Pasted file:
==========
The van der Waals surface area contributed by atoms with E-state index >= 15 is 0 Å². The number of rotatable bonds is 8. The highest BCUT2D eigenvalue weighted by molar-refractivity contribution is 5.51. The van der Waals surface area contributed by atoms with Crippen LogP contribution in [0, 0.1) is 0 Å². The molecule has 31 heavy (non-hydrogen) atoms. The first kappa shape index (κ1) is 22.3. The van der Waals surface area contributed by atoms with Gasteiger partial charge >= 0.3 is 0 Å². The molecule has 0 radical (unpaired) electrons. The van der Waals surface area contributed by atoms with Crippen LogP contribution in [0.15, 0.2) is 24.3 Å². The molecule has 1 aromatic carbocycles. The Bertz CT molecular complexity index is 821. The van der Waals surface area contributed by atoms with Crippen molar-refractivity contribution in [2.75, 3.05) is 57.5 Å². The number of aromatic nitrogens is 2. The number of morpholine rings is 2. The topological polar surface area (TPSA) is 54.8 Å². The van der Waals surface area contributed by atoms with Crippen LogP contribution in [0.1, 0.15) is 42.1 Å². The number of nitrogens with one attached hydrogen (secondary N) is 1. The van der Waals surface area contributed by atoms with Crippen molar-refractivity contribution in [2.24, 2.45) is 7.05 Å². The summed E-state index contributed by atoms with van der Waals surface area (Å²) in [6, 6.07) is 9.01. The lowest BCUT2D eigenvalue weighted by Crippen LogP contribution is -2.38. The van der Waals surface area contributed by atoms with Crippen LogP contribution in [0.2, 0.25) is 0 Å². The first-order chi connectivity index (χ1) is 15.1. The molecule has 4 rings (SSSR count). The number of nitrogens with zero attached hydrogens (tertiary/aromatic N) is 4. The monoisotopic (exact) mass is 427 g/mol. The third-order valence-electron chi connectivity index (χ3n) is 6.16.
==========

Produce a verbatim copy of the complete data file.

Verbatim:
The van der Waals surface area contributed by atoms with E-state index >= 15 is 0 Å². The number of rotatable bonds is 8. The highest BCUT2D eigenvalue weighted by molar-refractivity contribution is 5.51. The van der Waals surface area contributed by atoms with Crippen LogP contribution in [0, 0.1) is 0 Å². The molecule has 31 heavy (non-hydrogen) atoms. The first kappa shape index (κ1) is 22.3. The van der Waals surface area contributed by atoms with Gasteiger partial charge >= 0.3 is 0 Å². The molecule has 0 radical (unpaired) electrons. The van der Waals surface area contributed by atoms with Crippen LogP contribution in [0.15, 0.2) is 24.3 Å². The molecule has 1 aromatic carbocycles. The Bertz CT molecular complexity index is 821. The van der Waals surface area contributed by atoms with Crippen molar-refractivity contribution in [2.75, 3.05) is 57.5 Å². The number of aromatic nitrogens is 2. The number of morpholine rings is 2. The topological polar surface area (TPSA) is 54.8 Å². The van der Waals surface area contributed by atoms with Crippen LogP contribution in [0.1, 0.15) is 42.1 Å². The number of nitrogens with one attached hydrogen (secondary N) is 1. The van der Waals surface area contributed by atoms with Crippen molar-refractivity contribution in [2.24, 2.45) is 7.05 Å². The summed E-state index contributed by atoms with van der Waals surface area (Å²) in [6, 6.07) is 9.01. The lowest BCUT2D eigenvalue weighted by Crippen LogP contribution is -2.38. The van der Waals surface area contributed by atoms with Crippen LogP contribution in [0.2, 0.25) is 0 Å². The first-order chi connectivity index (χ1) is 15.1. The molecule has 4 rings (SSSR count). The number of nitrogens with zero attached hydrogens (tertiary/aromatic N) is 4. The monoisotopic (exact) mass is 427 g/mol. The third-order valence-electron chi connectivity index (χ3n) is 6.16.